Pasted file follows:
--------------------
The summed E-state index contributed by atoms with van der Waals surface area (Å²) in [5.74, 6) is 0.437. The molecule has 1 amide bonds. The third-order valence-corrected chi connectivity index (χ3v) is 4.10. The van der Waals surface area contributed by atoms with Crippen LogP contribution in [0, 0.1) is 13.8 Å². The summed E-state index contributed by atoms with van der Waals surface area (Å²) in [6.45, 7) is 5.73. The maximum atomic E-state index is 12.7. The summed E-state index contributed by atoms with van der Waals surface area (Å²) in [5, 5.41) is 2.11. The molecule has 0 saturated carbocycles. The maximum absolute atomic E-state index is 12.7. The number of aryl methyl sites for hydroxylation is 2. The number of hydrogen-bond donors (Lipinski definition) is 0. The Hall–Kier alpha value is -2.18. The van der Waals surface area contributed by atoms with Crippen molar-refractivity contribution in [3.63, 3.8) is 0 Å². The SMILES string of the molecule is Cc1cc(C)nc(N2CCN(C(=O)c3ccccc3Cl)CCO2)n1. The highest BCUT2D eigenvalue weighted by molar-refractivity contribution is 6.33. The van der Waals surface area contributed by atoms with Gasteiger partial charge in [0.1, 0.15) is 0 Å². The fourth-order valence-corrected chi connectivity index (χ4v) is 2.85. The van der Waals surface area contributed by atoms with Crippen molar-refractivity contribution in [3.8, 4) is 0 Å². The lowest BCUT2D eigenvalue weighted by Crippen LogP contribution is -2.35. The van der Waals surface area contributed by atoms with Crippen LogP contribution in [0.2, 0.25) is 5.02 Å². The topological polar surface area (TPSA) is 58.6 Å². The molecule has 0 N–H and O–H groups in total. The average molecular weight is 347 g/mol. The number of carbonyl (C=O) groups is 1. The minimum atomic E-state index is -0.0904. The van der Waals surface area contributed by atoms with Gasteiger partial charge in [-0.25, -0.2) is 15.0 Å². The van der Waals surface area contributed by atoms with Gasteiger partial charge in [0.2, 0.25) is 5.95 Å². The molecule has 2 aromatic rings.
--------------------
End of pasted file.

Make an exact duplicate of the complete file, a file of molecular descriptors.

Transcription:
The summed E-state index contributed by atoms with van der Waals surface area (Å²) in [5.74, 6) is 0.437. The molecule has 1 amide bonds. The third-order valence-corrected chi connectivity index (χ3v) is 4.10. The van der Waals surface area contributed by atoms with Crippen LogP contribution in [0, 0.1) is 13.8 Å². The summed E-state index contributed by atoms with van der Waals surface area (Å²) in [6.45, 7) is 5.73. The maximum atomic E-state index is 12.7. The summed E-state index contributed by atoms with van der Waals surface area (Å²) in [5, 5.41) is 2.11. The molecule has 0 saturated carbocycles. The maximum absolute atomic E-state index is 12.7. The number of aryl methyl sites for hydroxylation is 2. The number of hydrogen-bond donors (Lipinski definition) is 0. The Hall–Kier alpha value is -2.18. The van der Waals surface area contributed by atoms with Crippen molar-refractivity contribution in [3.63, 3.8) is 0 Å². The SMILES string of the molecule is Cc1cc(C)nc(N2CCN(C(=O)c3ccccc3Cl)CCO2)n1. The highest BCUT2D eigenvalue weighted by molar-refractivity contribution is 6.33. The van der Waals surface area contributed by atoms with Gasteiger partial charge in [0.1, 0.15) is 0 Å². The fourth-order valence-corrected chi connectivity index (χ4v) is 2.85. The van der Waals surface area contributed by atoms with Crippen molar-refractivity contribution in [3.8, 4) is 0 Å². The lowest BCUT2D eigenvalue weighted by Crippen LogP contribution is -2.35. The van der Waals surface area contributed by atoms with Crippen LogP contribution in [0.2, 0.25) is 5.02 Å². The topological polar surface area (TPSA) is 58.6 Å². The molecule has 0 N–H and O–H groups in total. The average molecular weight is 347 g/mol. The number of carbonyl (C=O) groups is 1. The minimum atomic E-state index is -0.0904. The van der Waals surface area contributed by atoms with Gasteiger partial charge in [-0.25, -0.2) is 15.0 Å². The van der Waals surface area contributed by atoms with Gasteiger partial charge in [0.2, 0.25) is 5.95 Å². The molecule has 2 aromatic rings.